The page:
I guess Charles made a mistake hiring a new marketing director. Maybe we should just stop marketing altogether and hope people find out about it through chance. There are plenty of cases where the best science doesn’t win the market. The two aren’t mutually exclusive. Charles consistently refers to himself as an entrepreneur and a businessman as well as someone who embraces science and academic rigor. Cardano can have all the good intentions in the world but all of the science won’t mean squat if no one adopts it.

Like it or not this space is driven by money, greed and hype. Combine that with great science and products and you have success.

I can understand your point, but we have some philosophical difference of opinion. I’m hoping Cardano remains a slow moving, under-appreciated giant for a little longer. I’m hoping all those motivated by money, greed and hype sell their coins and move on to other projects, while those who appreciate the philosophy and science behind the project can accumulate at affordable prices and hold for the longer term. Eventually the marketing will increase, and the price will raise with added utility and network effects, but lets build it out first. Be patient, chase the hype elsewhere. Cardano is not really at risk of failure at this point, we don’t really need the hype at this stage of development. First we need to figure out what to do with the $80+ million in the treasury


This is an honest question of my friend that I introduced to cardano. During a walk I told him about the wallet and I spelled it out 3 times.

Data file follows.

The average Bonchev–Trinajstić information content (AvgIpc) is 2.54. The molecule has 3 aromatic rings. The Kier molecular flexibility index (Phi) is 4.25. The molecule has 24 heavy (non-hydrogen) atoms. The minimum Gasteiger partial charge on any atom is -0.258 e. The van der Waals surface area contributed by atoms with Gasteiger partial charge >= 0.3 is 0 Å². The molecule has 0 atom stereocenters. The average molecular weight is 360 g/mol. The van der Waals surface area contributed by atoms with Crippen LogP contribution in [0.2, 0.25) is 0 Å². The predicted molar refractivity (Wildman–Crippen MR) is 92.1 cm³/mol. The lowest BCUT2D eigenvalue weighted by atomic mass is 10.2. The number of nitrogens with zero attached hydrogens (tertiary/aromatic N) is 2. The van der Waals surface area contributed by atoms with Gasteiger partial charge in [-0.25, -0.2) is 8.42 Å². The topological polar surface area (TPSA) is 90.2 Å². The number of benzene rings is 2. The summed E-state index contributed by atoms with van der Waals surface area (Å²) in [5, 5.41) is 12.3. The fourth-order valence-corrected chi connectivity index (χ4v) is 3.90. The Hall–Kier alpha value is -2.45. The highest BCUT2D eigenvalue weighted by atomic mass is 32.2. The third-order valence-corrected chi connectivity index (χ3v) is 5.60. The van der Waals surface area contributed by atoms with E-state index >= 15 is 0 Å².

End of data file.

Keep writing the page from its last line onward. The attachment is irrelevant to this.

To me, this clearly proves the OPs point.


Hello and welcome @jochemspek to the Cardano Forum,
I was hoping a bit that this thread can rest here, and while I understand that names are always a matter of taste, these “English-centric”, unfounded rants don’t get us anywhere and they also prove nothing.

If your friend doesn’t get along with one wallet because of a name, then he is free to use another wallet. (AdaLite for example has a nice “English” name)

Naming a wallet after an incredibly ornate piece of ancient armor, worn by Japanese samurai, seems brilliant to me. (but this is only my opinion)


I’m sorry, but how is this an English-centric rant? I’m merely pointing out that from a user perspective it does not seem to be a good name to me and I agree with the OP, illustrating it with an actual user response.